The Modern Jazz Quartet

Django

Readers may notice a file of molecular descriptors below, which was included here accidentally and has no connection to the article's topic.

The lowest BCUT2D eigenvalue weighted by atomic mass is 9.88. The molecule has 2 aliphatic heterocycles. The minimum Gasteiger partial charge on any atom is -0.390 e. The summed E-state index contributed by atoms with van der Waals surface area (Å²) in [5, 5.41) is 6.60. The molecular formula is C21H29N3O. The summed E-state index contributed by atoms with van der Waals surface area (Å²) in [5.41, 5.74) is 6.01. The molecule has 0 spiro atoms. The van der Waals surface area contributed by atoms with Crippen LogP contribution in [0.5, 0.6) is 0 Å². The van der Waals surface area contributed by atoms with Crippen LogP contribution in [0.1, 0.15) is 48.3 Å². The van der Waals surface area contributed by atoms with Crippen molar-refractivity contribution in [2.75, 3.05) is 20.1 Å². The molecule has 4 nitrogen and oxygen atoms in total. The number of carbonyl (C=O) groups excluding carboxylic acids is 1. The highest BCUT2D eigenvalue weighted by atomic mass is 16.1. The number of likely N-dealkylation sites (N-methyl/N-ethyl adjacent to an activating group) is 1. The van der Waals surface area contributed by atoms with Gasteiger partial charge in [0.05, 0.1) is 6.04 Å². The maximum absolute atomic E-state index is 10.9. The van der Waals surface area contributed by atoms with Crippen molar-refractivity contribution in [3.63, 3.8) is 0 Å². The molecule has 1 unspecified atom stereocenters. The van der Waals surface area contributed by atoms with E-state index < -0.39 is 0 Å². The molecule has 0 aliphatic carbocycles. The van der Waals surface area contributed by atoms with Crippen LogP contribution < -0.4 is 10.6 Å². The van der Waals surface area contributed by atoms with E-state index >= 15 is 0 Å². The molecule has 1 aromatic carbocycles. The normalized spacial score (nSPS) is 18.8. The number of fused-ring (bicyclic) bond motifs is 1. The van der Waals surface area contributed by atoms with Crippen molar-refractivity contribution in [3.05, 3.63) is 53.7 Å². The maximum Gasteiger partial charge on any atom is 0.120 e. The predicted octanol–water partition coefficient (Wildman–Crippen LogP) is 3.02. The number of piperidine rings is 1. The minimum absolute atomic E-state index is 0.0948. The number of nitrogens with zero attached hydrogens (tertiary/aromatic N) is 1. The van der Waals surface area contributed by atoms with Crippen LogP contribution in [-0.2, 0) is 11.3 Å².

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Hailing from a trio of Modern Jazz Quartet (MJQ) sessions, Django (1955) contains some of the earliest sides that Milt Jackson (vibraphone), John Lewis (piano), Percy Heath (bass) and Kenny Clarke (drums) recorded for Prestige Records. Initially, the combo was part of Dizzy Gillespie's influential backing band and after a change in drummers (to Connie Kay), they continued as one of the more sophisticated aggregates of the post-bop era. The album commences with Lewis' sublime and serene title track "Django," dedicated to the memory of guitarist extraordinaire Django Reinhardt. This musical paean aptly recaptures the essence of Reinhardt's enigmatic gypsy-like nature, especially evident within Jackson's leads, which emerge from the thoughtful opening dirge with a refined, warm tone throughout. Reinhardt's playfulness is recalled in Lewis' well-placed interjections between and beneath Jackson's lines. "One Bass Hit" is an homage to Gillespie with Heath taking charge of the intricate melody, showing off his often criminally underutilized skills. From the same December 1954 gathering comes the moody Lewis-penned ballad "Milano." There is a notable Mediterranean feel resounding in the opulence of MJQ's unassuming interaction. The centerpiece is the lengthy four-movement showcase "La Ronde Suite" circa January of 1955. The MJQ maneuver with unquestionable grace, alternately supporting and soloing, each taking the reigns as the others construct their contributions around the respective soloist. The remaining four selections date back to June of 1953 and are highlighted by "The Queen's Fancy," a simple and refined fugue that carries a distinct air of nobility. "Delaunay's Dilemma" is a definite contrast as it allows the players to cut loose with some frisky and fun exchanges that perfectly demonstrate their ability to glide through the sinuous syncopation. Both the understated splendor of "Autumn in New York" and the equally sublime cover of "But Not for Me" provide some familiar backdrops for the MJQ to collaborate and perhaps more directly display their essential improvisational abilities. In terms of seminal Modern Jazz Quartet entries, it is hard to exceed the variety of styles and performances gathered on Django.

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